GLAD Part 2


2 years ago I had a blog entry to introduce the GLAD (GC Latency Analysis and Diagnostics) library which provides much more insight into the GC heap performance than perf counters and takes care of interpreting raw GC ETW events so our users don't have to do that work themselves. Since then I have not heard too much usage from our customers 😛 So either not many people are using it, or people are and they’ve had no problem with it so I don’t hear from them (secretly hoping it’s the latter…).

In any case, I thought I’d give another example that uses GLAD to get GC info at real time – hopefully this will encourage folks who are interested in looking at GC perf but haven't taken advantage of GLAD to take another look and incorporate it into their diagnostics pipeline. You just need to reference the TraceEvent dll (ie, Microsoft.Diagnostics.Tracing.TraceEvent.dll; I found that you also need Microsoft.Diagnostics.FastSerialization.dll in the same dir).

If you have used TraceEvent you probably have looked at the TraceEvent Programmers’ Guide doc in the PerfView repo. Most people know that you can use TraceEvent to decode an ETW trace after you collect such a trace; but it can also do real time processing (which really is just a feature with ETW – you could use plain Win32 ETW API and do either real time or post processing on ETW events) which the doc specifically talks about in the “Real Time Processing of Events” section. But we made it even easier than that for you so you don’t have to care about noticing when an individual GC is finished processing to get the processed info - you can just use the processed info in the TraceLoadedDotNetRuntime.GCEnd callback. Below is a method that takes a PID and prints out the GC start and end with the pause time as each GC happens (obviously the pause time is only available at the GC end - at that point a full GC event sequence is completely and the pause time info has been calculated and is available):

        public static void RealTimeProcessing(int pid)
        {
            Console.WriteLine("Monitoring process {0}", pid);

            using (var session = new TraceEventSession("My Session"))
            {
                var source = session.Source;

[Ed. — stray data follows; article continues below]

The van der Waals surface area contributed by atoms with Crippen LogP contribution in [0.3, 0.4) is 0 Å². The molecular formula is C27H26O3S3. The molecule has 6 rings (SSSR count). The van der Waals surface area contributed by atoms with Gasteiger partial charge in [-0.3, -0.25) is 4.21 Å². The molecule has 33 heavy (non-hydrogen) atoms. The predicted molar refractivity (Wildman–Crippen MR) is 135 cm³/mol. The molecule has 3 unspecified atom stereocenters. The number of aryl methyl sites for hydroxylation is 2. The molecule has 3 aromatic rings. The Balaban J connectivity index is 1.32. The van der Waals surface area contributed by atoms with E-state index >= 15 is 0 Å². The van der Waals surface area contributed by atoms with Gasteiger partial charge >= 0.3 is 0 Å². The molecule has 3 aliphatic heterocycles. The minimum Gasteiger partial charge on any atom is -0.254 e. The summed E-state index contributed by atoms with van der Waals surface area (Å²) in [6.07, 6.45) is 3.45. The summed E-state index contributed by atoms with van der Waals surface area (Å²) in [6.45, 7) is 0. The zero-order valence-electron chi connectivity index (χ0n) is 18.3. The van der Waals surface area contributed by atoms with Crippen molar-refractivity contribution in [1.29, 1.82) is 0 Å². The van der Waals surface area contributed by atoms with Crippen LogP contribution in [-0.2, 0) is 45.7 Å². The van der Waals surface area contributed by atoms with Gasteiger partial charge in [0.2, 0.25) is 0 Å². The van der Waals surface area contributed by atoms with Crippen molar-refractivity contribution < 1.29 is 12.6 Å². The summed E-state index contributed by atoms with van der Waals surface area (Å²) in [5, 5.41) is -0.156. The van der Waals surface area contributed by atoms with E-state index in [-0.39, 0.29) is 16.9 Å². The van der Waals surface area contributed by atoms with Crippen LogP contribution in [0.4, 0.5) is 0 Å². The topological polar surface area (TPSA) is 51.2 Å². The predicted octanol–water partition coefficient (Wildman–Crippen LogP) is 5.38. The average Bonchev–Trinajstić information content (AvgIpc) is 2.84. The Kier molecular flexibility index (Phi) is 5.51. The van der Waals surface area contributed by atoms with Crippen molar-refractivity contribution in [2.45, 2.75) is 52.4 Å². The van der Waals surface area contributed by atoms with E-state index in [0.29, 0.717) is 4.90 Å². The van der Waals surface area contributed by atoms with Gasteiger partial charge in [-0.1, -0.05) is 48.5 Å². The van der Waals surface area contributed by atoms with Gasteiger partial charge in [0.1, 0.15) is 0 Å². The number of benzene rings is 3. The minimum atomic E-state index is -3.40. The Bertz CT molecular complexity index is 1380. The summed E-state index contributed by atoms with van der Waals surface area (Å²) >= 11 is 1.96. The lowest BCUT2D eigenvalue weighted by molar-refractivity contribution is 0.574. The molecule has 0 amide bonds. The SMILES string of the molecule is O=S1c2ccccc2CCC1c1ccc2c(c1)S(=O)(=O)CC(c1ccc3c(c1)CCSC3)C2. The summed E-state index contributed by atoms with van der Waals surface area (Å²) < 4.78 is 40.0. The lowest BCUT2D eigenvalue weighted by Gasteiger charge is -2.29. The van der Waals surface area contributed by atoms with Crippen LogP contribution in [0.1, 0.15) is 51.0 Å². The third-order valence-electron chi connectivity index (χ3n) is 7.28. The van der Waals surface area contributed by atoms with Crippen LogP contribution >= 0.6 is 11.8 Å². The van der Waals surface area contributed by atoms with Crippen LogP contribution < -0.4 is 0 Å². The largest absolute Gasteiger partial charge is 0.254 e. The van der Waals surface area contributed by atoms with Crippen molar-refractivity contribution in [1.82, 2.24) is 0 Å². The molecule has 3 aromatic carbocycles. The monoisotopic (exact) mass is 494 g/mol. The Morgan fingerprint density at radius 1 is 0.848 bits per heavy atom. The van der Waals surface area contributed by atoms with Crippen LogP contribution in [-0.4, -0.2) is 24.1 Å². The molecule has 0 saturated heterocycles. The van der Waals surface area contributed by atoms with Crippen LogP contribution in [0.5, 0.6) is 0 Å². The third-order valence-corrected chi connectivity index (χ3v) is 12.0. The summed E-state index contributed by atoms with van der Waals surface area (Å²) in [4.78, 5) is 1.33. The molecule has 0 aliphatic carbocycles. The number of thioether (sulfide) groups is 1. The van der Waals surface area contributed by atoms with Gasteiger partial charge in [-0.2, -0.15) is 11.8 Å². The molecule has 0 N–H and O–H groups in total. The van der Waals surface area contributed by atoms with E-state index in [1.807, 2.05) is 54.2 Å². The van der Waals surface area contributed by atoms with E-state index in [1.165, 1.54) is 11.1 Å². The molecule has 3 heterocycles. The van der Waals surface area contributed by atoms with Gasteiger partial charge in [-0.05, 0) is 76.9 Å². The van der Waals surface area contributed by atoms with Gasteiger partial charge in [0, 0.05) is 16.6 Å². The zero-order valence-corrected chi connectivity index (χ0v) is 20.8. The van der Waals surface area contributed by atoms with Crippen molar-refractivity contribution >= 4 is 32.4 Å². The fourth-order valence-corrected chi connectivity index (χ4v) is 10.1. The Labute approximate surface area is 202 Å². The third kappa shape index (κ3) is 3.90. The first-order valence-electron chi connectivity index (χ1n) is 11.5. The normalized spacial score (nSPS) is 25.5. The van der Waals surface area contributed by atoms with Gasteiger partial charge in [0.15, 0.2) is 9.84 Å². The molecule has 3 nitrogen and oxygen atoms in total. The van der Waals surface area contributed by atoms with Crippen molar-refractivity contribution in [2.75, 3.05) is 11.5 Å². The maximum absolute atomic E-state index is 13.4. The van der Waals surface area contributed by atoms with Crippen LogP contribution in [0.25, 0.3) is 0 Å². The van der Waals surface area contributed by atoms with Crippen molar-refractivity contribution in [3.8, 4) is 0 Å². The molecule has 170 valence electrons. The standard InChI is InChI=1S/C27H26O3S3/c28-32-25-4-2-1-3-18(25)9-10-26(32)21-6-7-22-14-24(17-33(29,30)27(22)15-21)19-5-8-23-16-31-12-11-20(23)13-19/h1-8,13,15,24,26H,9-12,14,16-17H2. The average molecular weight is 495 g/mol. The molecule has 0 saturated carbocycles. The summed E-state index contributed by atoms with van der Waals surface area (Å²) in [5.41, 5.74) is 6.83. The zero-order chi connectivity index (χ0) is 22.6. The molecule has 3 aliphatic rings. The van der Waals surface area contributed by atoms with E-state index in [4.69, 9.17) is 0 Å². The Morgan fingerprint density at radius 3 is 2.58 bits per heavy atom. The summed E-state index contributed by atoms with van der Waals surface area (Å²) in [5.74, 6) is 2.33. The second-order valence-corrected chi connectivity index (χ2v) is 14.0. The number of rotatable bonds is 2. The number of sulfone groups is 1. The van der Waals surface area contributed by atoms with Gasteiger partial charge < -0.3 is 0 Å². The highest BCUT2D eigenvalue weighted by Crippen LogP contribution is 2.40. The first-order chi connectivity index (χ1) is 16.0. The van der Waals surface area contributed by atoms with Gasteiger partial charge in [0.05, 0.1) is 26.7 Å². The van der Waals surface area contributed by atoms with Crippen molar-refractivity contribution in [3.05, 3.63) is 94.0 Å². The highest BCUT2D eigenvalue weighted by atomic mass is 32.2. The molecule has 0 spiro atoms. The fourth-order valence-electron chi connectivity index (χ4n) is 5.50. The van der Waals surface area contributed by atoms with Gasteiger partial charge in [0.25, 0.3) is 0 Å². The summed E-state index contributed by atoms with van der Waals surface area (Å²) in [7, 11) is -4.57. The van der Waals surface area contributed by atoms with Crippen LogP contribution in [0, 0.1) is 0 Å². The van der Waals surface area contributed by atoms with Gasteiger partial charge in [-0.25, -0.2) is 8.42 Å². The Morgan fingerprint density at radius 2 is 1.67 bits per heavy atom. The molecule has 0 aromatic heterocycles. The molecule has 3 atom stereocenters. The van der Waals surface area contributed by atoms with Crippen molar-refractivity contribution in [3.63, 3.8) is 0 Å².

source.NeedLoadedDotNetRuntimes();
                source.AddCallbackOnProcessStart(delegate (TraceProcess proc)
                {
                    proc.AddCallbackOnDotNetRuntimeLoad(delegate (TraceLoadedDotNetRuntime runtime)
                    {
                        runtime.GCStart += delegate (TraceProcess p, TraceGC gc)
                        {
                            if (p.ProcessID == pid)
                            {
                                Console.WriteLine("proc {0}: GC#{1} start at {2:0.00}ms", p.ProcessID, gc.Number, gc.PauseStartRelativeMSec);
                            }
                        };
                        runtime.GCEnd += delegate (TraceProcess p, TraceGC gc)
                        {
                            if (p.ProcessID == pid)
                            {
                                Console.WriteLine("proc {0}: GC#{1} end, paused for {2:0.00}ms)",
                                p.ProcessID, gc.Number, gc.PauseDurationMSec);
                            }
                        };
                    });
                });

                session.EnableProvider(ClrTraceEventParser.ProviderGuid);

                source.Process();

                foreach (var proc in source.Processes())
                {
                    Console.WriteLine("{0}", proc.ToString());
                }
            }
        }

(I just noticed that p.Name doesn't seem to work, so I am using the pid instead)

Below is a sample output - I ran a test that keeps doing GCs and ran this tool. It prints out info about each one as it starts and ends:

E:\tests\RealtimeMon\realmon\realmon\bin\Release>realmon 11112
Monitoring process 11112
proc 11112: GC#30 start at 330.29ms
proc 11112: GC#30 end, paused for 213.52ms)
proc 11112: GC#31 start at 1014.82ms
proc 11112: GC#31 end, paused for 22.70ms)
proc 11112: GC#32 start at 1453.19ms
proc 11112: GC#32 end, paused for 29.50ms)
proc 11112: GC#33 start at 1826.29ms
proc 11112: GC#33 end, paused for 30.10ms)
proc 11112: GC#34 start at 2182.78ms
proc 11112: GC#34 end, paused for 34.25ms)
proc 11112: GC#35 start at 2522.57ms
proc 11112: GC#35 end, paused for 30.29ms)
proc 11112: GC#36 start at 3290.49ms
proc 11112: GC#36 end, paused for 120.48ms)
proc 11112: GC#37 start at 4285.94ms
proc 11112: GC#37 end, paused for 41.22ms)
proc 11112: GC#38 start at 4617.87ms
proc 11112: GC#38 end, paused for 17.90ms)
proc 11112: GC#39 start at 4938.86ms
^C

There are many interesting cases for diagnostics and we’d love to get your help to build up a repertoire, eg if you used it to build a cool GC perf diag tool, or found a problem and made a fix it would be greatly appreciated if you share with the rest of us!


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